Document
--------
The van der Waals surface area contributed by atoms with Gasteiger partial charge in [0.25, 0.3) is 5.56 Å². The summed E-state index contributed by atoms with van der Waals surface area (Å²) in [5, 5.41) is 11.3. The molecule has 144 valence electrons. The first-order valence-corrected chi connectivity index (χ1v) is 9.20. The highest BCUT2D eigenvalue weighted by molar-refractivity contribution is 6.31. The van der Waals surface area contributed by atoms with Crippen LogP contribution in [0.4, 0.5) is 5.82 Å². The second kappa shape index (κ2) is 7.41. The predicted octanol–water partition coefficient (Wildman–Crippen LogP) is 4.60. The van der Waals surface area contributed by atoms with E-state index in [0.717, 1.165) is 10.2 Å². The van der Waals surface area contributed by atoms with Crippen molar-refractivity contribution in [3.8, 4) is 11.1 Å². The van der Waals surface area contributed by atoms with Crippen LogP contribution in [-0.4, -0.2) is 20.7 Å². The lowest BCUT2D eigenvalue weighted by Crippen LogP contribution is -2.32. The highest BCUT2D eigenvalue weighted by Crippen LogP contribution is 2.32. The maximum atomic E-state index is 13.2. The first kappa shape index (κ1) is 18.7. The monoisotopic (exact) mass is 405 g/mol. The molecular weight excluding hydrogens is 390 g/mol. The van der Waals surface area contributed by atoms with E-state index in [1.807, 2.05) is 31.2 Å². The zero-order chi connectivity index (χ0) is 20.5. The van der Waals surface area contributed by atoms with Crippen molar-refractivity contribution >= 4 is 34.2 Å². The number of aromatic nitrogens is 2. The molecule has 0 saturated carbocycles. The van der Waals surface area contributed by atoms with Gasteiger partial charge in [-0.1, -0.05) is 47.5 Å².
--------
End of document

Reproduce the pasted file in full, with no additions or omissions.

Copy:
The van der Waals surface area contributed by atoms with Gasteiger partial charge in [0.25, 0.3) is 5.56 Å². The summed E-state index contributed by atoms with van der Waals surface area (Å²) in [5, 5.41) is 11.3. The molecule has 144 valence electrons. The first-order valence-corrected chi connectivity index (χ1v) is 9.20. The highest BCUT2D eigenvalue weighted by molar-refractivity contribution is 6.31. The van der Waals surface area contributed by atoms with Crippen LogP contribution in [0.4, 0.5) is 5.82 Å². The second kappa shape index (κ2) is 7.41. The predicted octanol–water partition coefficient (Wildman–Crippen LogP) is 4.60. The van der Waals surface area contributed by atoms with E-state index in [0.717, 1.165) is 10.2 Å². The van der Waals surface area contributed by atoms with Crippen molar-refractivity contribution in [3.8, 4) is 11.1 Å². The van der Waals surface area contributed by atoms with Crippen LogP contribution in [-0.4, -0.2) is 20.7 Å². The lowest BCUT2D eigenvalue weighted by Crippen LogP contribution is -2.32. The highest BCUT2D eigenvalue weighted by Crippen LogP contribution is 2.32. The maximum atomic E-state index is 13.2. The first kappa shape index (κ1) is 18.7. The monoisotopic (exact) mass is 405 g/mol. The molecular weight excluding hydrogens is 390 g/mol. The van der Waals surface area contributed by atoms with E-state index in [1.807, 2.05) is 31.2 Å². The zero-order chi connectivity index (χ0) is 20.5. The van der Waals surface area contributed by atoms with Crippen molar-refractivity contribution >= 4 is 34.2 Å². The number of aromatic nitrogens is 2. The molecule has 0 saturated carbocycles. The van der Waals surface area contributed by atoms with Gasteiger partial charge in [-0.1, -0.05) is 47.5 Å².